Alcoholism in Adult
Research Paper, Psych 2301
Alcohol Use Disorder (AUD) is a non-curable mental disorder that’s affects millions of people worldwide. According to national institute on alcohol and alcoholism, 1 in 12 adults in U.S is suffering from AUD. If not diagnosed early, AUD can effects a person life psychologically, socially and economically.
Despite affecting the general population, studies have shown men are two to three times more likely to develop AUD than women due to generic differences (Mettmann D 2014). The androgen receptor (AR) gene, located on X chromosome contains a common polymorphism involving cytosine-adenine-guanine (CAG) repeats, which impacts ...view middle of the document...
After 2013 American Psychiatric Association issued a 5th edition of Diagnostic and Statistical Manual of Mental Disorder (DSM-5), under DSM-5 alcohol abuse and dependence are categorized under single disorder called Alcohol Use Disorder (AUD) with mild, moderate and severe sub-classification. DSM-5 will diagnose any person with Alcohol Use Disorder if he/she meet 2 or more of 11 AUD criteria. The severity of AUD will is based on the following definitions. If a person is diagnosed with 2-3 symptoms, the severity of AUD is considered mild, 4-5 is moderate and 6 or more is severe.
DSM-5 replaced recurrent alcohol legal problems symptom under alcohol abuse criteria in DSM-4 with, craving or strong desire or urge to use alcohol.
There are different factors that lead a person to develop AUD. They range from genetic, psychological to social factors.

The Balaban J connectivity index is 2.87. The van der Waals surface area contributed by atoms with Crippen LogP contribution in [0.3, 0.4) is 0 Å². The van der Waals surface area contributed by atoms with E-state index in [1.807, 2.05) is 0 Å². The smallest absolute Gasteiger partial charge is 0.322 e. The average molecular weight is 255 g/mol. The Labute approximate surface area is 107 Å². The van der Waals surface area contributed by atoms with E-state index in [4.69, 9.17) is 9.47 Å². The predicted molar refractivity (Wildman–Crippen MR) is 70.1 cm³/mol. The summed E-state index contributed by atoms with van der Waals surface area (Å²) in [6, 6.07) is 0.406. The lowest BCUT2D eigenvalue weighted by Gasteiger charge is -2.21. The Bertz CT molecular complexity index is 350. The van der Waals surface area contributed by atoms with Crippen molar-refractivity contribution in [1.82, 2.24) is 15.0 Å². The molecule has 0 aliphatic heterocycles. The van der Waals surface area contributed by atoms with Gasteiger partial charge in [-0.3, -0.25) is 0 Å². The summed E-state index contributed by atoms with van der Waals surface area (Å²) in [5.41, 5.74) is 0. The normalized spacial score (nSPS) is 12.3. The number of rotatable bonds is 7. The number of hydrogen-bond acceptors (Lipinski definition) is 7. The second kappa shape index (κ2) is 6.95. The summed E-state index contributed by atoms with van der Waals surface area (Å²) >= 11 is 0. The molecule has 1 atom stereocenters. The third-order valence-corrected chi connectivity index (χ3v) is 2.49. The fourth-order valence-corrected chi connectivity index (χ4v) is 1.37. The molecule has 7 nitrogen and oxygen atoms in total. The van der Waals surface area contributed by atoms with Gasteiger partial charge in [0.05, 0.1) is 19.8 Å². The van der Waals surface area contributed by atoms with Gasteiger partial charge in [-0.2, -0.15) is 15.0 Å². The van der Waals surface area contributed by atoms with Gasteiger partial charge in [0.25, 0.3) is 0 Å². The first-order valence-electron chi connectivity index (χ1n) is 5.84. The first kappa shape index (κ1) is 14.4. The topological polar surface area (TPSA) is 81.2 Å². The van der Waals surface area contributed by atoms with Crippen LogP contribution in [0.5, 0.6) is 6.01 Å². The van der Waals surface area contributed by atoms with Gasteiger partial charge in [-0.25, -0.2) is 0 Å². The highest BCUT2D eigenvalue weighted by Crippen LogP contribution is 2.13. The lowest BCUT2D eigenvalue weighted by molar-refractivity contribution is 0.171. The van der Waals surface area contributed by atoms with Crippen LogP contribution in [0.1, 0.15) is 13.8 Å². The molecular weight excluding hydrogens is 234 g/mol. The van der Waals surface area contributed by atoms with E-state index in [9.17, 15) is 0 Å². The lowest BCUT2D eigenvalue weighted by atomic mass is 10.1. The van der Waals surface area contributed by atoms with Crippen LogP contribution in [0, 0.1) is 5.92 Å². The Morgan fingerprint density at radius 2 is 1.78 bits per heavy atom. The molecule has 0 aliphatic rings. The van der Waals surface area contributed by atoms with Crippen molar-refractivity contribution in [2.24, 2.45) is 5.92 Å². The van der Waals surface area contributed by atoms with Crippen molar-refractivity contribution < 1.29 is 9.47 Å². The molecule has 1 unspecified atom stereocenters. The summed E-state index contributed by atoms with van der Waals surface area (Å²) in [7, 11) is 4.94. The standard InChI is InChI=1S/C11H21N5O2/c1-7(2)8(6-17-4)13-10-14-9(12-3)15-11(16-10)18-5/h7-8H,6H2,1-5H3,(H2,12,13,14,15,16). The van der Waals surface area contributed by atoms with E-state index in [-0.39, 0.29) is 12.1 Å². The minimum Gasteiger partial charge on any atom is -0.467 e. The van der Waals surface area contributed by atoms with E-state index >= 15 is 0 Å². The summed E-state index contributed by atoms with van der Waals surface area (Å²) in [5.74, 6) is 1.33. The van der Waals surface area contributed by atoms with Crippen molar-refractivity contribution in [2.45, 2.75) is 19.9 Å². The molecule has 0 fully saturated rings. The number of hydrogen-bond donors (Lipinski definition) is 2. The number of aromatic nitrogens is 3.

Genetic factor, alcoholism genes influence the likelihood of developing AUD and these genes are responsible for 50% of the risk to develop AUD. There are two types of alcoholism genes, high risk genes and low risk genes. The low risk genes alter the rate of alcohol absorption metabolism by triggering the defense mechanism, these mechanism will induce withdraw symptoms such as nausea, flushing and rapid heartbeat. People who experience these symptoms tends to avoid drinking. On the other hand, high risk alcoholism genes delay to initiate defensive mechanism, this tolerance make a person drinking more alcohol without feeling symptoms such as nausea and flushing.
Psychological factors for alcoholism involves impulsiveness, low self-esteem and emotional problems. People with emotional problems may choose alcohol as their only way out, after a while that learned behavior develop to chronic alcoholism especially if a person does not receive treatment for whatever makes him/her emotional distressed.
Social factors, if a person tend to spend more time with friends who happen to drink, eventually that person will become a drinker. Stigma associated to people with drinking problems worsen the drinking habit.
Alcohol Use Disorder has a short term to long term effects. A person with AUD constantly experience withdraw symptoms which are very unpleasant. Blackout expose drinkers to sexual abuse, fetal accidents and may increase memory...